A single member LLC, on the other hand, limits the liability of the owners. The company takes the hit for any damages. Though you may have to sell off assets, file bankruptcy, or dig into company coffers, there’s less chance someone could come after you personally.
But keep in mind, forming a single member LLC doesn’t 100% guarantee you aren’t liable for wrongdoings. In business talk there’s a term called “piercing the veil.” In a lawsuit, the court could find that you don’t truly separate business from personal matters, making it hard to show where you end and the business begins.
In this case of a “pierced veil,” you could have a hard time proving you aren’t personally at fault and liable for a business wrongdoing. This is one example of when your personal assets could be at risk.
Tips for setting up an LLC
Unlike running a sole proprietorship, which just requires you to start your business and start making money, LLCs take more work (and more money). Here’s a quick summary of what you can expect:
- Locate your state office and see which forms you need to file.
- Fill out and submit your LLC articles of organization, including your company’s new (and formal) name.
- Pay a filing fee.
You’ll also need to choose a registered agent. This is someone who agrees to accept letters, contracts, and other legal correspondence on behalf of your company. Their address should be listed as well, and usually it can’t be a P.O. box.
Can you be your own registered agent? It depends. Some states allow this, and it’s obviously the easier way to go. Just know that if you choose to act as your own agent, you must be available to receive communications during business hours at the address you listed.
Once your LLC articles of organization have been issued, you’ll have to keep some of your filing data on hand, to be used for filing each year’s annual report. This is usually a simple form you can fill out online at your state’s website (Florida’s annual report, for example, requires confirmation of address, agent name, and business number).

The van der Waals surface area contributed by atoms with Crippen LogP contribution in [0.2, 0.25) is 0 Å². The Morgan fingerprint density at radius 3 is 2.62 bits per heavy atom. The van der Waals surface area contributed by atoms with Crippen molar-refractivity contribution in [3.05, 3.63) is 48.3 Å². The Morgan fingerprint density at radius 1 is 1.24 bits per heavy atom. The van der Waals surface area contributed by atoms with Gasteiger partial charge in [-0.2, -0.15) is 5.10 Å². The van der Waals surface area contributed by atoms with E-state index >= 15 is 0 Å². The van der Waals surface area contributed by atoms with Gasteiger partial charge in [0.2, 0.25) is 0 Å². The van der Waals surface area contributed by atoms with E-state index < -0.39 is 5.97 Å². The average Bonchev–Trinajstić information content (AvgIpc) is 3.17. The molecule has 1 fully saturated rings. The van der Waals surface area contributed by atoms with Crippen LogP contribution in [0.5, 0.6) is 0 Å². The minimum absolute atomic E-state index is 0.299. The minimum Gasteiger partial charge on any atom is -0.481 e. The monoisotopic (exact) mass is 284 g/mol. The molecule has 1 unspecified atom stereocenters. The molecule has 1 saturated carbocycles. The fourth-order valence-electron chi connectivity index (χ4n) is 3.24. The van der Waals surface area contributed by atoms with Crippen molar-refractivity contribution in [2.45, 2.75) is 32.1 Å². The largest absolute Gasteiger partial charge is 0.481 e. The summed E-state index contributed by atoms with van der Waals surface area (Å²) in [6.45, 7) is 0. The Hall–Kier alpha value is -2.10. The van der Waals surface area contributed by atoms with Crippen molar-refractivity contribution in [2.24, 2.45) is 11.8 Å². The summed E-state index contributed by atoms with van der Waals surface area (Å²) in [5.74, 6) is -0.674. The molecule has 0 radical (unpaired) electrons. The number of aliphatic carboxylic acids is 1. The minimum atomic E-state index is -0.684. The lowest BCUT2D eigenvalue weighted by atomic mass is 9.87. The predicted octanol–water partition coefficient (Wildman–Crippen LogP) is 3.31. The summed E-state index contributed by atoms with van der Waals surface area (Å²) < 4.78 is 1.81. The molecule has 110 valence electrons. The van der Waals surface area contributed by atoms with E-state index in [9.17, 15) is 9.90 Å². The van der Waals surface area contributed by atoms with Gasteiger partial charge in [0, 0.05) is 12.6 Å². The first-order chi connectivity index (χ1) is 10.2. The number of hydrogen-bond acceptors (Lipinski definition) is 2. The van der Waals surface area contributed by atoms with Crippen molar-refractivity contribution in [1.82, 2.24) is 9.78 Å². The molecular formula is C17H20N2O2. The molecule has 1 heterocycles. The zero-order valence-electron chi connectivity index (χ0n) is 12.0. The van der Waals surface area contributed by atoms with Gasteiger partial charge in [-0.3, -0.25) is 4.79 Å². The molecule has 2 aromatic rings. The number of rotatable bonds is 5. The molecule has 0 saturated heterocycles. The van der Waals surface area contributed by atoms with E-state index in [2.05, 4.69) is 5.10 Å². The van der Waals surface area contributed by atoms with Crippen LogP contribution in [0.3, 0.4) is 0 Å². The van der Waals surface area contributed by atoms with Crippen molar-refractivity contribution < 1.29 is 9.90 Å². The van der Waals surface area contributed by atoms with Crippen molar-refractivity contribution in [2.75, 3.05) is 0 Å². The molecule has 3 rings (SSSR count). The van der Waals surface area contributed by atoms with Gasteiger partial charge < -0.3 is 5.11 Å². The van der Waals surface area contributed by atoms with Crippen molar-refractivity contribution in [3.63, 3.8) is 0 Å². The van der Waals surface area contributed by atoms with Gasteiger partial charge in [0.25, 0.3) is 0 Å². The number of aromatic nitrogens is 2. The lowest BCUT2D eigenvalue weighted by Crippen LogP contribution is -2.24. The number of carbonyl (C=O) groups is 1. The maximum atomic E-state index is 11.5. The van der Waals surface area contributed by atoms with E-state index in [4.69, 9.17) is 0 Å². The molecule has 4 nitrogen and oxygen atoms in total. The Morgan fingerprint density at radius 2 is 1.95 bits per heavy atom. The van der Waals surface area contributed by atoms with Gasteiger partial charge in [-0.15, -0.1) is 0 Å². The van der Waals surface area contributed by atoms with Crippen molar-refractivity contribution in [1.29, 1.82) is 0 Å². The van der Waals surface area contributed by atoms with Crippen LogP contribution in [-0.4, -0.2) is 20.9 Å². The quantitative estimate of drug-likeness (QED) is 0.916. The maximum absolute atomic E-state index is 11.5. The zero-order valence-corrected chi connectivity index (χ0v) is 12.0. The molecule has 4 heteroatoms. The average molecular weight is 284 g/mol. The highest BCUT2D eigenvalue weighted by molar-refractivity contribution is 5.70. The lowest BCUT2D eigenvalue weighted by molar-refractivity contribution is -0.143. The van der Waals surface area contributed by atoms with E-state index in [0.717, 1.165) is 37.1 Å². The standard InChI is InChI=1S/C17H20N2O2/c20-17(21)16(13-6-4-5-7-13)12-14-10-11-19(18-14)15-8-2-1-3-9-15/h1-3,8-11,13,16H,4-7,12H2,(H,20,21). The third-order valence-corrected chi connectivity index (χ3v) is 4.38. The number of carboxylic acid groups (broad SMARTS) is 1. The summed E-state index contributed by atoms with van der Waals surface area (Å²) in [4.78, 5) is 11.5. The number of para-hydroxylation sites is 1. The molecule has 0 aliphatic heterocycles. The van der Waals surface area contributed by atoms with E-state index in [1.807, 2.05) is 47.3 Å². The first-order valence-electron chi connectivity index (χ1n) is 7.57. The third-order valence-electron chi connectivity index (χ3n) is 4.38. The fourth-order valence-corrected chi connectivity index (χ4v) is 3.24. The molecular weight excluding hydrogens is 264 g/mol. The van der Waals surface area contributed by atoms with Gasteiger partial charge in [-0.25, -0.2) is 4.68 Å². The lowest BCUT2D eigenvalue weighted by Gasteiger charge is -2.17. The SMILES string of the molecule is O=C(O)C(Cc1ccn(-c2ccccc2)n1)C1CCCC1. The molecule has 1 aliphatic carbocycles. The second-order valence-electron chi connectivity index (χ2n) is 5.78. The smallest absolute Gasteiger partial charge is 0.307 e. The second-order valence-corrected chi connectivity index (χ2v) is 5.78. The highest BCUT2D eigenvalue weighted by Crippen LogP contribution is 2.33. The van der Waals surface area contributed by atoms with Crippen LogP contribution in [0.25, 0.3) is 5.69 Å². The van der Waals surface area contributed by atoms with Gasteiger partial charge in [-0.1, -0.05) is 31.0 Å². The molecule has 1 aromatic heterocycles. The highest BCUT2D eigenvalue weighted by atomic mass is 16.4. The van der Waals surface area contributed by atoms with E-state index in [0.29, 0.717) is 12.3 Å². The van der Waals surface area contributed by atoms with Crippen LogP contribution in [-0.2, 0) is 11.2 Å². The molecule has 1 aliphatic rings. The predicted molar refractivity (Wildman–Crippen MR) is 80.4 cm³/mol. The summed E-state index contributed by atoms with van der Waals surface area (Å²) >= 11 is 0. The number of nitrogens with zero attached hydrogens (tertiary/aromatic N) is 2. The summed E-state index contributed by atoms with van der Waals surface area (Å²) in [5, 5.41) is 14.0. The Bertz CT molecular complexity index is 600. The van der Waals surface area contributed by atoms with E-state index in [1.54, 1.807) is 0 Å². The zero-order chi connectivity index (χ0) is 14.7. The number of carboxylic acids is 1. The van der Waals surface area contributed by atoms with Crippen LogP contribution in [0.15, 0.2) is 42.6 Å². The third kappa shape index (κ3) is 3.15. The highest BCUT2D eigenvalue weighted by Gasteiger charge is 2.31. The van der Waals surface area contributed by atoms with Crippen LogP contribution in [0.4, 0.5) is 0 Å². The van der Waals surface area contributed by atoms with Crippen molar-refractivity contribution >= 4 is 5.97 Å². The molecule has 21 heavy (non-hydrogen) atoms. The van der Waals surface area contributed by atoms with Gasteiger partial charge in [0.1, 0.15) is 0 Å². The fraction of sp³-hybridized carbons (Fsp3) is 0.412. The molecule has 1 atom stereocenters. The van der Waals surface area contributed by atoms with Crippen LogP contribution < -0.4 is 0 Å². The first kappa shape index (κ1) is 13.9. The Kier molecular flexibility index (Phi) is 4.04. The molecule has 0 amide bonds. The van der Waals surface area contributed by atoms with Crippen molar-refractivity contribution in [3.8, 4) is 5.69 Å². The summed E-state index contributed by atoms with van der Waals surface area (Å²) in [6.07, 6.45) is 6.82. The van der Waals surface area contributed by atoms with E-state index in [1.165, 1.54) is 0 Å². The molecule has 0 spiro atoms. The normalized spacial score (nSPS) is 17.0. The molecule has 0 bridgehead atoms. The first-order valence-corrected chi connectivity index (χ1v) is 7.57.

This is not a profit or loss statement and not the same type of annual report you might hand out to investors or stakeholders for your business. If you handle your own company finances, this won’t be anything too complicated, but it’s important to get it done and filed on time. If you fail to do so, the state could put your business out of business. (Plus, some states will leverage hefty fines!)
Check your state’s renewal filing requirements, too. Some states will ask for a confirmation of your intent to keep doing business as an LLC every few years or so, in a separate action from providing your annual report. This may be part of renewing your business license. Expect to pay for this renewal as well.
How much does an LLC cost?
There’s no cost to start an LLC on a federal level. Instead, what an LLC costs to set up (and maintain) varies by state. Here’s a table that breaks down LLC cost by state:
LLC Cost by State
How LLCs are taxed
According to the IRS, single member LLCs are considered “disregarded entities.” They are, for all purposes, ignored by the IRS for the purposes of paying income taxes. This simply means that you’ll file and pay taxes just as you would as a sole proprietor. This is important to note because if you go from being a sole proprietor to a single member LLC, your federal tax treatment won’t change.